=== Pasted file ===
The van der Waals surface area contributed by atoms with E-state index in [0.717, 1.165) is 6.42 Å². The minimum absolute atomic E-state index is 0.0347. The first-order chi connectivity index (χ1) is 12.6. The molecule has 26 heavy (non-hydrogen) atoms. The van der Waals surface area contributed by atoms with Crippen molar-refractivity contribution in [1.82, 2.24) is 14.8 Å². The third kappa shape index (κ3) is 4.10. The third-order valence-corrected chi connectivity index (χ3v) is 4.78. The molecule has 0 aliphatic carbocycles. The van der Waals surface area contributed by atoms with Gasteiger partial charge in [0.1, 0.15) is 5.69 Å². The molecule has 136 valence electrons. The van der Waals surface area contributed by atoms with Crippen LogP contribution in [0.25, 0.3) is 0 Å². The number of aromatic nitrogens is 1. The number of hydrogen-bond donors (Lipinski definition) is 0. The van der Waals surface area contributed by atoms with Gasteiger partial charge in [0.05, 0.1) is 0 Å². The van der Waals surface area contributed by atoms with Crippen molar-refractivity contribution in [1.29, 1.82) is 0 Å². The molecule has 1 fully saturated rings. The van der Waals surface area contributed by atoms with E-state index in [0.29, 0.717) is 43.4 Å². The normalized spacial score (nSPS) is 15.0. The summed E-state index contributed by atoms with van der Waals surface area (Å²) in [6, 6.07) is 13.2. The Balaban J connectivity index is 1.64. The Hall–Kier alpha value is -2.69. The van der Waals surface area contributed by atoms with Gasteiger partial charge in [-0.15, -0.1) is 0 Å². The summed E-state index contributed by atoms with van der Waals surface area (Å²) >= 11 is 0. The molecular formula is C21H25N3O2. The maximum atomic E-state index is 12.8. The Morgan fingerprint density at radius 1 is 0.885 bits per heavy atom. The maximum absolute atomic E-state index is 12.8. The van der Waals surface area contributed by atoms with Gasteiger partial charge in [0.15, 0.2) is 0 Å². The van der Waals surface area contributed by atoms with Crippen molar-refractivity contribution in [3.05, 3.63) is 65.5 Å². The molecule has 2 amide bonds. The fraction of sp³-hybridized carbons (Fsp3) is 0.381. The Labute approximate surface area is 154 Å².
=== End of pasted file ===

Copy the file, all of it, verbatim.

The van der Waals surface area contributed by atoms with E-state index in [0.717, 1.165) is 6.42 Å². The minimum absolute atomic E-state index is 0.0347. The first-order chi connectivity index (χ1) is 12.6. The molecule has 26 heavy (non-hydrogen) atoms. The van der Waals surface area contributed by atoms with Crippen molar-refractivity contribution in [1.82, 2.24) is 14.8 Å². The third kappa shape index (κ3) is 4.10. The third-order valence-corrected chi connectivity index (χ3v) is 4.78. The molecule has 0 aliphatic carbocycles. The van der Waals surface area contributed by atoms with Gasteiger partial charge in [0.1, 0.15) is 5.69 Å². The molecule has 136 valence electrons. The van der Waals surface area contributed by atoms with Crippen LogP contribution in [0.25, 0.3) is 0 Å². The number of aromatic nitrogens is 1. The number of hydrogen-bond donors (Lipinski definition) is 0. The van der Waals surface area contributed by atoms with Gasteiger partial charge in [0.05, 0.1) is 0 Å². The van der Waals surface area contributed by atoms with Crippen molar-refractivity contribution in [1.29, 1.82) is 0 Å². The molecule has 1 fully saturated rings. The van der Waals surface area contributed by atoms with E-state index in [0.29, 0.717) is 43.4 Å². The normalized spacial score (nSPS) is 15.0. The summed E-state index contributed by atoms with van der Waals surface area (Å²) in [6, 6.07) is 13.2. The Balaban J connectivity index is 1.64. The Hall–Kier alpha value is -2.69. The van der Waals surface area contributed by atoms with Gasteiger partial charge in [-0.15, -0.1) is 0 Å². The summed E-state index contributed by atoms with van der Waals surface area (Å²) >= 11 is 0. The molecular formula is C21H25N3O2. The maximum atomic E-state index is 12.8. The Morgan fingerprint density at radius 1 is 0.885 bits per heavy atom. The maximum absolute atomic E-state index is 12.8. The van der Waals surface area contributed by atoms with Gasteiger partial charge in [0.15, 0.2) is 0 Å². The van der Waals surface area contributed by atoms with Crippen molar-refractivity contribution in [3.05, 3.63) is 65.5 Å². The molecule has 2 amide bonds. The fraction of sp³-hybridized carbons (Fsp3) is 0.381. The Labute approximate surface area is 154 Å².